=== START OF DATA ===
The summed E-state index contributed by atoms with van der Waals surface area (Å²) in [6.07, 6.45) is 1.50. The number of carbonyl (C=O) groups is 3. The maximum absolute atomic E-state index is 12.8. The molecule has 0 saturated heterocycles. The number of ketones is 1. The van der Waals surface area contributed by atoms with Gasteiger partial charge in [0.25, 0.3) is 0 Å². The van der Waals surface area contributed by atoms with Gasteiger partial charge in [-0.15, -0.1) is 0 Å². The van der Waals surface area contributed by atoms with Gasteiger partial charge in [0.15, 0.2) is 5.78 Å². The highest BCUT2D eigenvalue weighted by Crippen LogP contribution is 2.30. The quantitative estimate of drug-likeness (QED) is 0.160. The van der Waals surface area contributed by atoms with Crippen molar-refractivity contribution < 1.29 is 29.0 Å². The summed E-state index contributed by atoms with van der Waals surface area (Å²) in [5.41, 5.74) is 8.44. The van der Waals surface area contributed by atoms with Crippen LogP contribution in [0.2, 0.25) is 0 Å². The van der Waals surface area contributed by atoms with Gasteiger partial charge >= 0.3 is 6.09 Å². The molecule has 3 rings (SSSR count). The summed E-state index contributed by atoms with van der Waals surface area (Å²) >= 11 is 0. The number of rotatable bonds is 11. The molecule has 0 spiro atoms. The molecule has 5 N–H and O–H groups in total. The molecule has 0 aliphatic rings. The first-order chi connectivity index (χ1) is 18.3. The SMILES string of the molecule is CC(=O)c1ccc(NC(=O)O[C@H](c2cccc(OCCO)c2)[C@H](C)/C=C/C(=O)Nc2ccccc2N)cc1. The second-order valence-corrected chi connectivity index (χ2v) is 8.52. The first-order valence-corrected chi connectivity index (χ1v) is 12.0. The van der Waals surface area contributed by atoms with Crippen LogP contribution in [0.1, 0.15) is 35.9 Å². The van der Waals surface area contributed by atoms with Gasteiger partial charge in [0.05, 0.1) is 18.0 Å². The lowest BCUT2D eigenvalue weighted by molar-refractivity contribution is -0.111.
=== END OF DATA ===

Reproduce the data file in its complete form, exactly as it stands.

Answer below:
The summed E-state index contributed by atoms with van der Waals surface area (Å²) in [6.07, 6.45) is 1.50. The number of carbonyl (C=O) groups is 3. The maximum absolute atomic E-state index is 12.8. The molecule has 0 saturated heterocycles. The number of ketones is 1. The van der Waals surface area contributed by atoms with Gasteiger partial charge in [0.25, 0.3) is 0 Å². The van der Waals surface area contributed by atoms with Gasteiger partial charge in [-0.15, -0.1) is 0 Å². The van der Waals surface area contributed by atoms with Gasteiger partial charge in [0.15, 0.2) is 5.78 Å². The highest BCUT2D eigenvalue weighted by Crippen LogP contribution is 2.30. The quantitative estimate of drug-likeness (QED) is 0.160. The van der Waals surface area contributed by atoms with Crippen molar-refractivity contribution < 1.29 is 29.0 Å². The summed E-state index contributed by atoms with van der Waals surface area (Å²) in [5.41, 5.74) is 8.44. The van der Waals surface area contributed by atoms with Crippen LogP contribution in [0.2, 0.25) is 0 Å². The van der Waals surface area contributed by atoms with Gasteiger partial charge >= 0.3 is 6.09 Å². The molecule has 3 rings (SSSR count). The summed E-state index contributed by atoms with van der Waals surface area (Å²) >= 11 is 0. The number of rotatable bonds is 11. The molecule has 0 spiro atoms. The molecule has 5 N–H and O–H groups in total. The molecule has 0 aliphatic rings. The first-order chi connectivity index (χ1) is 18.3. The SMILES string of the molecule is CC(=O)c1ccc(NC(=O)O[C@H](c2cccc(OCCO)c2)[C@H](C)/C=C/C(=O)Nc2ccccc2N)cc1. The second-order valence-corrected chi connectivity index (χ2v) is 8.52. The first-order valence-corrected chi connectivity index (χ1v) is 12.0. The van der Waals surface area contributed by atoms with Crippen LogP contribution in [0.1, 0.15) is 35.9 Å². The van der Waals surface area contributed by atoms with Gasteiger partial charge in [0.05, 0.1) is 18.0 Å². The lowest BCUT2D eigenvalue weighted by molar-refractivity contribution is -0.111.